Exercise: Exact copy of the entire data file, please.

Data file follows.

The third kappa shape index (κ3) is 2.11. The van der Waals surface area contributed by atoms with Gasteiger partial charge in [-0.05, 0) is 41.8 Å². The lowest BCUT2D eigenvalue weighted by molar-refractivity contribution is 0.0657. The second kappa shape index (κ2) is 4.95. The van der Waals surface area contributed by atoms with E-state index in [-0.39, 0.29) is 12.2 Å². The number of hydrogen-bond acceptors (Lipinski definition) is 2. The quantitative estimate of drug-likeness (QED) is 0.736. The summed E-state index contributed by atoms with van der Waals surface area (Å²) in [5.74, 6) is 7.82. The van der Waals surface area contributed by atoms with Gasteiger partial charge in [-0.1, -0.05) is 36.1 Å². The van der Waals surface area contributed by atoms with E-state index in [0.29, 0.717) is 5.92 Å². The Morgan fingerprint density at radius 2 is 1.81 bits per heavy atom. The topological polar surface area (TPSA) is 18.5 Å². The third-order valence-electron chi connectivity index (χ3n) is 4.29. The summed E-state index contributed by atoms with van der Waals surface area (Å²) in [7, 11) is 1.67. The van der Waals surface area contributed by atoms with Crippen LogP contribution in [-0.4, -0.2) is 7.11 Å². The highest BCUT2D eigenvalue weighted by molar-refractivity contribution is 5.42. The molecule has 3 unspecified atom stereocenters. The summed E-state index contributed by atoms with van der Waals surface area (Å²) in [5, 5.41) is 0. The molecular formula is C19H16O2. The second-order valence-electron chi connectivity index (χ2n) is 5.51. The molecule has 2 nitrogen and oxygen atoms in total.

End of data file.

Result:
The third kappa shape index (κ3) is 2.11. The van der Waals surface area contributed by atoms with Gasteiger partial charge in [-0.05, 0) is 41.8 Å². The lowest BCUT2D eigenvalue weighted by molar-refractivity contribution is 0.0657. The second kappa shape index (κ2) is 4.95. The van der Waals surface area contributed by atoms with E-state index in [-0.39, 0.29) is 12.2 Å². The number of hydrogen-bond acceptors (Lipinski definition) is 2. The quantitative estimate of drug-likeness (QED) is 0.736. The summed E-state index contributed by atoms with van der Waals surface area (Å²) in [5.74, 6) is 7.82. The van der Waals surface area contributed by atoms with Gasteiger partial charge in [-0.1, -0.05) is 36.1 Å². The van der Waals surface area contributed by atoms with E-state index in [0.29, 0.717) is 5.92 Å². The Morgan fingerprint density at radius 2 is 1.81 bits per heavy atom. The topological polar surface area (TPSA) is 18.5 Å². The third-order valence-electron chi connectivity index (χ3n) is 4.29. The summed E-state index contributed by atoms with van der Waals surface area (Å²) in [7, 11) is 1.67. The van der Waals surface area contributed by atoms with Crippen LogP contribution in [-0.4, -0.2) is 7.11 Å². The highest BCUT2D eigenvalue weighted by molar-refractivity contribution is 5.42. The molecule has 3 unspecified atom stereocenters. The summed E-state index contributed by atoms with van der Waals surface area (Å²) in [5, 5.41) is 0. The molecular formula is C19H16O2. The second-order valence-electron chi connectivity index (χ2n) is 5.51. The molecule has 2 nitrogen and oxygen atoms in total.